An article in the Lexology site by attorneys at Thompson Coburn LLP provides an important update about class-action lawsuits in Pennsylvania regarding data breaches and data security:
"One of the most insurmountable barriers for security breach class action plaintiffs has been the ability to show concrete damages. In order to bring a lawsuit, fundamentally, plaintiffs must have standing to sue. In federal court, this standing to sue is governed by Article III of the U.S. Constitution. The U.S. Supreme Court has articulated standing to sue as requiring (1) injury in fact, (2) fairly traceable to the defendant’s conduct, (3) that is likely redressed by a favorable decision... Proving a concrete and particularized injury therefore becomes difficult for plaintiffs... since it often becomes an individualized analysis of harms. Many state courts follow similar standing requirements as those articulated by the federal courts..."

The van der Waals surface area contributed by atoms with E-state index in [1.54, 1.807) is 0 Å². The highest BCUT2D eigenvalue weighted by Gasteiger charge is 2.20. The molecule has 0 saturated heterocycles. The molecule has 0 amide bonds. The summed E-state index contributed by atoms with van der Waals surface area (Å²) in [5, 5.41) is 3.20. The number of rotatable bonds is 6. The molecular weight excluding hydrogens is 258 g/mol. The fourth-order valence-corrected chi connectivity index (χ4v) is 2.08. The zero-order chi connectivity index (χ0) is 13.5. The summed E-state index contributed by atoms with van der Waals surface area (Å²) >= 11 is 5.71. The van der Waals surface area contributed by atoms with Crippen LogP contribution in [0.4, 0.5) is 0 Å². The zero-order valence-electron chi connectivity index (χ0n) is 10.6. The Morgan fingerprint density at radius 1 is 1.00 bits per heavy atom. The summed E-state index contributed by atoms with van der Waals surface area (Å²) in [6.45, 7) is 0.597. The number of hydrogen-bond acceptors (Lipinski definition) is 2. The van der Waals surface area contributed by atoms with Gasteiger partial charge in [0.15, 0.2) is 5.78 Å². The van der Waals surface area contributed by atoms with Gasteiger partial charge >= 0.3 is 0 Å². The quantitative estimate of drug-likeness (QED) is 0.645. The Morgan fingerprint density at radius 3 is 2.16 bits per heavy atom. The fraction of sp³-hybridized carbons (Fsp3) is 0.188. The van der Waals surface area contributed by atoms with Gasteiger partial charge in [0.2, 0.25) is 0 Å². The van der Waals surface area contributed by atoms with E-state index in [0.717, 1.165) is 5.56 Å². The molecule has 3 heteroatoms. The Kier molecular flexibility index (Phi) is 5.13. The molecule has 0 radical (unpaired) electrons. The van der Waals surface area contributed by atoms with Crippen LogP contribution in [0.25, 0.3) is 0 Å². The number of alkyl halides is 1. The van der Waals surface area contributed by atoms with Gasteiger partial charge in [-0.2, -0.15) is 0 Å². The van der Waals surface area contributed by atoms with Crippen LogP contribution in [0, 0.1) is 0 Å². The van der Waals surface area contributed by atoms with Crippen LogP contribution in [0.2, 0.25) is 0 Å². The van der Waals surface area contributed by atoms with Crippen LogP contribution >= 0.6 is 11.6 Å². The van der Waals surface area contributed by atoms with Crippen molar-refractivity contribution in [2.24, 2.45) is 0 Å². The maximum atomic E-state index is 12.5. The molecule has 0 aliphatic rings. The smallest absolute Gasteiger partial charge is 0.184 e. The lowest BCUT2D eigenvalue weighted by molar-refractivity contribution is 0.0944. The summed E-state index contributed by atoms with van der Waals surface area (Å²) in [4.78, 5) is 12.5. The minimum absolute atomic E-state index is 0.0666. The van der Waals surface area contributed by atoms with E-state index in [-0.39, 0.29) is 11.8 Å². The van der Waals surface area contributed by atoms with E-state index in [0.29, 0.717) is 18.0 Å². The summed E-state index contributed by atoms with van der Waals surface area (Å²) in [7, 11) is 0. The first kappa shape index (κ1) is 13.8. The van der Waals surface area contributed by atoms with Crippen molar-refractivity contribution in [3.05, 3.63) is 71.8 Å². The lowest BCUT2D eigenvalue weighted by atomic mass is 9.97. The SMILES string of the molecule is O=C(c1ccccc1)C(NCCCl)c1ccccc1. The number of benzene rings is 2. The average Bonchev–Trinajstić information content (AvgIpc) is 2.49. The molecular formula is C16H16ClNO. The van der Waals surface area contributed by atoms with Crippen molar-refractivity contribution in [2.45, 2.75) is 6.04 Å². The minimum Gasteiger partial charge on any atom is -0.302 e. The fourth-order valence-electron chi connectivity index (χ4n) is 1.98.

The case involved a class-action lawsuit by employees against their employer, the University of Pittsburgh Medical Center (UPMC). The suit alleged that the sensitive personal and financial information for 62,000 current and former employees had been stolen, and that:
"... UPMC breached an implied contract and was negligent by failing to implement adequate security measures to safeguard information relating to employees."
The claims were dismissed by a trial court. The employees appealed that decision, and the appellate court agreed with the trial court's decision. The good news:
"... the Pennsylvania Supreme Court concluded the lower courts erred in determining UPMC did not owe a duty to safeguard the employees’ personal information and that the economic loss doctrine barred the negligence claim... While the Pennsylvania decision affects only Pennsylvania for the time being, anyone that collects or stores personal information should be aware that this could signal a new tide for security breach plaintiffs..."